When I first thought about writing a column on Jerry Mitchell’s book, “Race Against Time,” I thought of the irony that the book was a victim of bad timing.
It came out at the end of February, just when a certain worldwide news story began to dominate the headlines.
Now, sadly, with the horrible death of the African-American man, George Floyd, at the hands of a Minnesota cop, it is timely again.
Mitchell is a journalist who never gave up in the search for truth and justice in several Civil Rights Era murder cases. In those cases, many of the cops truly were the bad guys.
As a young reporter working for the Clarion-Ledger of Jackson, Mississippi, in 1988, Mitchell went to see the film “Mississippi Burning.”
He overheard a man who turned out to be a retired FBI agent making comments about the accuracy (or inaccuracy) of scenes in the film.
When the film ended, Mitchell turned to the man and asked him about it. That launched him on a journey to investigate and help persuade authorities to reopen such cold cases as the murder of three civil rights workers in Philadelphia, Mississippi, in 1964, and of Medgar Evers in Jackson in 1963.
He also worked on the case of the young four black girls murdered in the infamous 1963 church bombing in Birmingham, Alabama, and the murder of Vernon Dahmer Sr., whose Mississippi home was firebombed in 1966.
Mitchell is a terrific journalist. His writing is spare and to the point, like newspaper style, and his investigative abilities would be the envy of any detective.
In these and other cases, men got away with murder because the local authorities either looked the other way or were in on it.
I couldn’t help marveling at the tremendous courage it took to write these stories, trying to reopen murder cases that the murderers — and their vicious allies — wanted to remain closed.
Mitchell gives great detail, allowing you to feel the horror the civil rights workers — Andrew Goodman, Michael Schwerner and James Chaney — must have felt as a car kept following theirs down those dark country roads and ultimately switched on its flashing lights.
The cops stopped them, the (other) Klansmen surrounded them, and all three young men were shot and killed. They were buried in an earthen dam, and their bodies discovered six weeks later.
The young men were in Mississippi to help blacks register to vote.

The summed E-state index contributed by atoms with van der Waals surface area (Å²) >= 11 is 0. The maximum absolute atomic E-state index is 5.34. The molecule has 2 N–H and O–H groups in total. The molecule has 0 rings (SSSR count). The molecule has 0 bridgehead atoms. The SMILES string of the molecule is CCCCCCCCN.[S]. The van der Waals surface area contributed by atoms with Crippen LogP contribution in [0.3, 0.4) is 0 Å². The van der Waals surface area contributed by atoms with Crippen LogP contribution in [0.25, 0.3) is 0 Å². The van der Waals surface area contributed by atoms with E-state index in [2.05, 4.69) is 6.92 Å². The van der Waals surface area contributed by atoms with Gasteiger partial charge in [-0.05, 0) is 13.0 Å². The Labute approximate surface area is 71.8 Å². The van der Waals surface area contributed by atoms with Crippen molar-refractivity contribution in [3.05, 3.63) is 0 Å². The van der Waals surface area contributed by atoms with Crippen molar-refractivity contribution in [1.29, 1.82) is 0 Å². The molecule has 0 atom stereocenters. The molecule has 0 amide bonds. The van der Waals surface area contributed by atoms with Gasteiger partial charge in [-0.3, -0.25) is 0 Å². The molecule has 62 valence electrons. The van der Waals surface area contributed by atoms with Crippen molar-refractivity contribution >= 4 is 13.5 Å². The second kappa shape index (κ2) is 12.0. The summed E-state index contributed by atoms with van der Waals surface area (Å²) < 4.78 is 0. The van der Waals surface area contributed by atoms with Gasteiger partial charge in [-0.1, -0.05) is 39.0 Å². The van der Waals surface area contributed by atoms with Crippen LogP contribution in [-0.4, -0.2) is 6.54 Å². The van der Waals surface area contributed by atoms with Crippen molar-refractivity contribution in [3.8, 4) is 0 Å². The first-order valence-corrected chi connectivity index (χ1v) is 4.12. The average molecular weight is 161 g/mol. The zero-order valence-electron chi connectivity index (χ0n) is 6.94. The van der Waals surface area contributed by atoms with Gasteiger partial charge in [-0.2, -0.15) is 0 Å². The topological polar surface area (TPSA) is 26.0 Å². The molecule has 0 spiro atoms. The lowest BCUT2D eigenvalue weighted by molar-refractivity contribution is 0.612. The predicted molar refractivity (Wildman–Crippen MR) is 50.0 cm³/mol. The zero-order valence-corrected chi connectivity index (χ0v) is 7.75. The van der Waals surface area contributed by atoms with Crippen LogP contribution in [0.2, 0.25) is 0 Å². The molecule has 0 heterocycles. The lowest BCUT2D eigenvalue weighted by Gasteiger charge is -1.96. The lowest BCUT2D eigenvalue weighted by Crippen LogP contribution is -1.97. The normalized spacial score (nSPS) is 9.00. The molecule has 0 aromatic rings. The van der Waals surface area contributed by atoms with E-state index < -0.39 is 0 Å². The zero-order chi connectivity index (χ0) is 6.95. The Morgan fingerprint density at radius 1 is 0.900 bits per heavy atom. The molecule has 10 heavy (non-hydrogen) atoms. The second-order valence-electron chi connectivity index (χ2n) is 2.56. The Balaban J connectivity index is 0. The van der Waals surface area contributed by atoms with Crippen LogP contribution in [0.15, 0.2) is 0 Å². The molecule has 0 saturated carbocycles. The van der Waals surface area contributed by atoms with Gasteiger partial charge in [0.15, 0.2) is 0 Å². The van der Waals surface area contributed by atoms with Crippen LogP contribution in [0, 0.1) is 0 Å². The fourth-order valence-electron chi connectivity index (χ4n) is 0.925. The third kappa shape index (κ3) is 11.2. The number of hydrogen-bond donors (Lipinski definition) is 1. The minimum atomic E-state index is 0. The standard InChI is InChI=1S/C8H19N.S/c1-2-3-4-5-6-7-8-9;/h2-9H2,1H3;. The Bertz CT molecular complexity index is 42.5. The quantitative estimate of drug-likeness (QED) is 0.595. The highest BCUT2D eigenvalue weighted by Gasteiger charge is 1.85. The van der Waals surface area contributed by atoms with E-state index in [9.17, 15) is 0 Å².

Seven Klansmen, including a sheriff’s deputy were charged with civil rights violations under federal law but spent little time behind bars.
No one was tried for murder until 2005, when the suspected ringleader, the man who ordered the hit, Edgar Ray Killen, was convicted.
Killen persuaded the judge to let him out on bail pending appeal, based on his age and infirmities. But Mitchell broke the story that Killen was out driving around in his truck, pumping his own gas, looking much fitter than he presented himself in court.
The angry judge revoked the bail.
Mitchell’s reporting help convict Byron de la Beckwith in the murder of Medgar Evers.
He found that a state commission had interfered in jury selection in the two murder trials in the 1960s, both of which ended in hung juries.
That led to a new trial, and finally, a 1994 conviction that sent Beckwith to prison for the rest of his life.
In reporting these articles, Mitchell went to the homes of these killers let them tell their stories. It is chilling. Beckwith, for example, denies murdering anyone but makes it grotesquely clear he does not mind that their Medgar Evers is dead.
Perhaps the finest example of shoe leather reporting involves the case of a killer whose alibi is that he was home watching wrestling.
Mitchell goes all the way back to the newspapers of 1963 to look up the TV schedules for the night in question — no wrestling.
Mitchell’s book is a great read. And a great reminder that it is never too late to seek justice.
William P. Warford’s column appears every Tuesday, Friday and Sunday.